Submitted by Faith B.
Religion that is pure and undefiled before God, the Father, is this: to visit orphans and widows in their affliction, and to keep oneself unstained from the world.
When I was home recovering this past fall, I had a chance to read some books that were on my “list to read.” You know, those books that are recommended that you plan to read one day. My list is long, so my motto is “one at a time.” I saw this book title on a blog sometime in the past year, and I wrote the title down as a possible resource for the women at SGCC. It certainly would not be a book that I would automatically pick up on my own because it doesn’t pertain to my life. Or at least I thought it didn’t. The title: The Undistracted Widow: Living for God After Losing Your Husband by Carol W. Cornish.
I am not a widow. And I’m single. Although I can identify with loss and its resulting grief, I cannot understand the pain of such a profound loss as a spouse. My heart aches for women who have known this pain and walked through this loss.
So this is the last book I thought would pertain to me, but what particularly hit me is the church’s responsibility and privilege to love, care for, and pray for widows. The author walks through How to Help a Widow and The Local Church and Its Widows in her appendixes in the back of the book. Even if you are like me, and have not experienced this situation, this is worth the read.
Here’s an excerpt from the book’s introduction:
Marriage is the most intimate of human relationships. When that relationship is severed by death, intense sorrow follows. I was surprised at the uniqueness and depth of this grief. Over a period of five year, I also lost my father, my mother, my aunt, and my father-in-law. None of these losses, however, compared in intensity to the grief of losing my husband.
My husband died in the late fall, and I distinctly remember being surprised when spring came that I was still alive. I never thought I would make it through the winter. I don’t mean that I was suicidal, but each day was so hard that I thought I would just wear out. Now, several years later, I can tell you with full assurance from the Scriptures and from my experience that God can bring you to a place of contentment. You can faithfully endure the winter of your grief if you lean on the Lord for all you need. It is my fervent hope and sincere prayer that this book will encourage your hurting heart and uplift your soul…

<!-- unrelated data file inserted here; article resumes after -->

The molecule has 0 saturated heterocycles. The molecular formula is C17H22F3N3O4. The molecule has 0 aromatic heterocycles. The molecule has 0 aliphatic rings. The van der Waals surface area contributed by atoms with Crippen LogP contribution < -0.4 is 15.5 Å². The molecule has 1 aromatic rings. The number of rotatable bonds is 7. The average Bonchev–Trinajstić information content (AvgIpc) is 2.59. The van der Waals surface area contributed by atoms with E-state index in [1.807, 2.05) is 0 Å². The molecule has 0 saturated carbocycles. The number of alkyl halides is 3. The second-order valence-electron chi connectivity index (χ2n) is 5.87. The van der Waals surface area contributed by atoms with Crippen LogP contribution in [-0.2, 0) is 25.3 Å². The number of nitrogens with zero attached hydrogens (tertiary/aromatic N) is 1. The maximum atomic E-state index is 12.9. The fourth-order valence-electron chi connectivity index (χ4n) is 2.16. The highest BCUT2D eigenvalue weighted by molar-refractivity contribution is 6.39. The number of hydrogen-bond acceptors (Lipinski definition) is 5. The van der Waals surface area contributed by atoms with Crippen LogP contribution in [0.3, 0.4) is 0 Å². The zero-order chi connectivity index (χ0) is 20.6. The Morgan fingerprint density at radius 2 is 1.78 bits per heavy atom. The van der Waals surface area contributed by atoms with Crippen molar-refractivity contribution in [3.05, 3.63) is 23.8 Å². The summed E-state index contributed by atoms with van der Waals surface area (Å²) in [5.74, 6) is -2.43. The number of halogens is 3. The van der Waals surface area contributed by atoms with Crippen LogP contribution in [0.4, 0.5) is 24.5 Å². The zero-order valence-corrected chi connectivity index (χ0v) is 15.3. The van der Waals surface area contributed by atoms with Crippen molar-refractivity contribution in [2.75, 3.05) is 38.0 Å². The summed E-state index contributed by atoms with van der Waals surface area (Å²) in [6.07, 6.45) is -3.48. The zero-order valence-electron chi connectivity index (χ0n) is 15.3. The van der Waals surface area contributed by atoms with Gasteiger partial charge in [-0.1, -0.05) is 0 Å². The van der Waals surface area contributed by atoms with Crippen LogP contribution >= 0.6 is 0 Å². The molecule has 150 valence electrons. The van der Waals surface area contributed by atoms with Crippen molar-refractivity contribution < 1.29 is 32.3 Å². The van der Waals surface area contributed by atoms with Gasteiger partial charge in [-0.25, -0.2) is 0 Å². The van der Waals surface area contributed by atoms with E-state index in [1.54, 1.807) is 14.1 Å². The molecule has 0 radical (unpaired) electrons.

I want to tell you enough of my story to assure you of my empathy with your grief. But then I want to step aside and point you to Christ, for he is able to come alongside you by the presence of his Spirit. He cares for you. He wants you to know him better. Times of deep sorrow can produce in us a profound sense of loneliness, but if we set our eyes of faith on Christ and seek to know him in the midst of pain, he will give us a clearer vision of who he is and who we are in him.
The Lord Jesus Christ can give us confidence in him so strong that we can face anything because he is with us.
Someday the torrent of tears will slow to occasional trickles. Someday the pain in your heart will fade. Someday you will look back and see how far God has brought you. May this book help you to find true comfort and real strength to keep walking with the Lord for his glory and your good as you reach toward that day.